Within Mr. Price’s Empowering Patients First Act, there is minimal discussion of pre-existing conditions, and while it provides that insurers will not deny on those grounds, it does not guard against insurers charging patients with pre-existing conditions higher rates if they do not maintain continuous coverage for at least 18 months. Thus, should should one not have a lapse in coverage, one would not be adversely affected in this regard, but should one be rendered unemployed for some period of time and unable to afford coverage in between jobs (e.g., through COBRA, which is very costly), they would be rendered vulnerable under the Empowering Patients First Act if they have a history of medical conditions.
It is difficult to overstate the magnitude of this impact for those who lack the income to support potentially dramatically increased healthcare premiums. After all, the Centers for Disease Control and Prevention estimated in 2012 that about half of the American population (117 million) had at least one chronic health condition, with one in four adults having two or more chronic health conditions, with seven of the top ten causes of death being chronic diseases.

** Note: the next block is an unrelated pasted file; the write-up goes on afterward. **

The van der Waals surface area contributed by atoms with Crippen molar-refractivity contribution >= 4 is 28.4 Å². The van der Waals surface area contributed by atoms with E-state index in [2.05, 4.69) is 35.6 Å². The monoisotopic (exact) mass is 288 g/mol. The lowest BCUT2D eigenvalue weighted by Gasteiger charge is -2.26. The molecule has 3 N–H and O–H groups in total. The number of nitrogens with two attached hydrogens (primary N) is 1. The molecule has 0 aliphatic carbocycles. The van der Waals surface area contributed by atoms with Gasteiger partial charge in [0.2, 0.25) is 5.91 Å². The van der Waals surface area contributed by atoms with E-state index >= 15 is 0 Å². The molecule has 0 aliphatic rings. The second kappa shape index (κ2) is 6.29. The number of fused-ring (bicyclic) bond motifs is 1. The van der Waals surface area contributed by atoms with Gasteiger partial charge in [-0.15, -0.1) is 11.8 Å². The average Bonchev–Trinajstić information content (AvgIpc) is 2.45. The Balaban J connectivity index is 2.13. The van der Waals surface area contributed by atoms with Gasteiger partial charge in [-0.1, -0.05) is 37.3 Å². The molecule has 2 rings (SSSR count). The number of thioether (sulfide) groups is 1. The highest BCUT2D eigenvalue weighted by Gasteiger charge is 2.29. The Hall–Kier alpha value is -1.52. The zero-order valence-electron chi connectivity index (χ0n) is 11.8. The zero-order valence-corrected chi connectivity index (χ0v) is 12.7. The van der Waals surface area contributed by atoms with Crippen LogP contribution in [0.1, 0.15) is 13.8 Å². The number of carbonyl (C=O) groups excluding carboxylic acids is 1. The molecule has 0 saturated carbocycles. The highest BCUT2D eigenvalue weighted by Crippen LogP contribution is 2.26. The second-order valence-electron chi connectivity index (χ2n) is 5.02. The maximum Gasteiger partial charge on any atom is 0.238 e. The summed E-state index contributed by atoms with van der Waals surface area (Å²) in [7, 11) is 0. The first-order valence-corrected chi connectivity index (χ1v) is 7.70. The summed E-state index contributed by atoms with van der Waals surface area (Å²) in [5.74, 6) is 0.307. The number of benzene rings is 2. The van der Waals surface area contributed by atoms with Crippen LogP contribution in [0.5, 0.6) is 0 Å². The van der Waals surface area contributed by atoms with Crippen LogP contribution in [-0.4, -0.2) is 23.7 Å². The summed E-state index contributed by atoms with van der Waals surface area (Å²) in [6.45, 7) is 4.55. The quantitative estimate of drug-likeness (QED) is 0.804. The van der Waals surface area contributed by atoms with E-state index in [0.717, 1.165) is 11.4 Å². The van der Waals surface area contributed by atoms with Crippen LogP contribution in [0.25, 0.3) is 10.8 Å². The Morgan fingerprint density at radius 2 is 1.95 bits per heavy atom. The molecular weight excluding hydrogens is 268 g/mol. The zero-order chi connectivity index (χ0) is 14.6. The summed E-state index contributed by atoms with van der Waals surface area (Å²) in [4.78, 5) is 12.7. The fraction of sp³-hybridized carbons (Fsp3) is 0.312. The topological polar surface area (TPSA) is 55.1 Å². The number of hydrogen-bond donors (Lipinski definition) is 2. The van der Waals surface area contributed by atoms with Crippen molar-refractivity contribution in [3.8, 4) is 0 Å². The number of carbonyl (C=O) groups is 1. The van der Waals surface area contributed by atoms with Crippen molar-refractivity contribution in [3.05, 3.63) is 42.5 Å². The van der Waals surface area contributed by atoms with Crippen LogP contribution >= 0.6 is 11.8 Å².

Consider the magnitude for only the 20 million who newly obtained insurance through the Affordable Care Act. In expectation, 10 million would be subjected to higher (potentially unfeasibly higher) healthcare premiums with Mr. Price’s replacement option. Indeed, the Government Accountability Office investigated numerous studies of pre-exiting conditions and found ranges of estimates ranging from 20 percent to 66 percent, neither of which is a trivial share of American adults. And should an individual who is deemed to be “high risk” suffer a lapse in coverage, such as a period of time between jobs, the Empowering Patients First Act would allow insurers to charge the individual up to 150 percent of their standard premium. Amid high costs of prescription drugs and other treatments for their conditions, such a marked premium increase could in some cases be devastating.